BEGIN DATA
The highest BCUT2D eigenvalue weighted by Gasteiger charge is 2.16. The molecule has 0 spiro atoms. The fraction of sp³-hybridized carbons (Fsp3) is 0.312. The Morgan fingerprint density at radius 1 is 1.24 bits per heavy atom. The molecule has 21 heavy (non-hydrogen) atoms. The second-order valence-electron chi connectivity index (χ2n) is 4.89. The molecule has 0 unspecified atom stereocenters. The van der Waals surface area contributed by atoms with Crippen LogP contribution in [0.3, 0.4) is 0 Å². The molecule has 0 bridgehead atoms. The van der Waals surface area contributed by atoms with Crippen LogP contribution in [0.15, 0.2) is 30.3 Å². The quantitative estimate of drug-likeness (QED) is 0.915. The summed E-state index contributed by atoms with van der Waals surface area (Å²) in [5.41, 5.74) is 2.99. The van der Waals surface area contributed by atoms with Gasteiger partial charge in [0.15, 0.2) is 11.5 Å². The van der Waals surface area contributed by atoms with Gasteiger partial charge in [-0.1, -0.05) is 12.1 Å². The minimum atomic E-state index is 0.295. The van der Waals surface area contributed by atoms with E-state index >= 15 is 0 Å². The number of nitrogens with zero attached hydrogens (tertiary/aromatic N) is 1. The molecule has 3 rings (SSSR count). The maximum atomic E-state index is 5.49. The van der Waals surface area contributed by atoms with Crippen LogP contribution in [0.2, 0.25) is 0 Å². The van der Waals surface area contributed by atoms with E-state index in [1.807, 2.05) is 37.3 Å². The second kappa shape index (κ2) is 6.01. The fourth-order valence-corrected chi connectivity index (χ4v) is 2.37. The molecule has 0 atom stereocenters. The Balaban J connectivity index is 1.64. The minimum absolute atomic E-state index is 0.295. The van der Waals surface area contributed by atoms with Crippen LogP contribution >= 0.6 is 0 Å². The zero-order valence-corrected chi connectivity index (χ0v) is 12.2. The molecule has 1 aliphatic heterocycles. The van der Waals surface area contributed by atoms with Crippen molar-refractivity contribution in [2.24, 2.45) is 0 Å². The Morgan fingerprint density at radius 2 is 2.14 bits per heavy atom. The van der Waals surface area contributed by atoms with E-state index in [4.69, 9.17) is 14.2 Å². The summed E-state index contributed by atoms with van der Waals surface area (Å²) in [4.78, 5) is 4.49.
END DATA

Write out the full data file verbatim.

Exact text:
The highest BCUT2D eigenvalue weighted by Gasteiger charge is 2.16. The molecule has 0 spiro atoms. The fraction of sp³-hybridized carbons (Fsp3) is 0.312. The Morgan fingerprint density at radius 1 is 1.24 bits per heavy atom. The molecule has 21 heavy (non-hydrogen) atoms. The second-order valence-electron chi connectivity index (χ2n) is 4.89. The molecule has 0 unspecified atom stereocenters. The van der Waals surface area contributed by atoms with Crippen LogP contribution in [0.3, 0.4) is 0 Å². The molecule has 0 bridgehead atoms. The van der Waals surface area contributed by atoms with Crippen LogP contribution in [0.15, 0.2) is 30.3 Å². The quantitative estimate of drug-likeness (QED) is 0.915. The summed E-state index contributed by atoms with van der Waals surface area (Å²) in [5.41, 5.74) is 2.99. The van der Waals surface area contributed by atoms with Gasteiger partial charge in [0.15, 0.2) is 11.5 Å². The van der Waals surface area contributed by atoms with Gasteiger partial charge in [-0.1, -0.05) is 12.1 Å². The minimum atomic E-state index is 0.295. The van der Waals surface area contributed by atoms with E-state index >= 15 is 0 Å². The number of nitrogens with zero attached hydrogens (tertiary/aromatic N) is 1. The molecule has 3 rings (SSSR count). The maximum atomic E-state index is 5.49. The van der Waals surface area contributed by atoms with Crippen LogP contribution in [0.2, 0.25) is 0 Å². The van der Waals surface area contributed by atoms with E-state index in [1.807, 2.05) is 37.3 Å². The second kappa shape index (κ2) is 6.01. The fourth-order valence-corrected chi connectivity index (χ4v) is 2.37. The molecule has 0 atom stereocenters. The Balaban J connectivity index is 1.64. The minimum absolute atomic E-state index is 0.295. The van der Waals surface area contributed by atoms with Crippen LogP contribution >= 0.6 is 0 Å². The zero-order valence-corrected chi connectivity index (χ0v) is 12.2. The molecule has 1 aliphatic heterocycles. The van der Waals surface area contributed by atoms with Crippen molar-refractivity contribution in [2.24, 2.45) is 0 Å². The Morgan fingerprint density at radius 2 is 2.14 bits per heavy atom. The van der Waals surface area contributed by atoms with E-state index in [4.69, 9.17) is 14.2 Å². The summed E-state index contributed by atoms with van der Waals surface area (Å²) in [4.78, 5) is 4.49.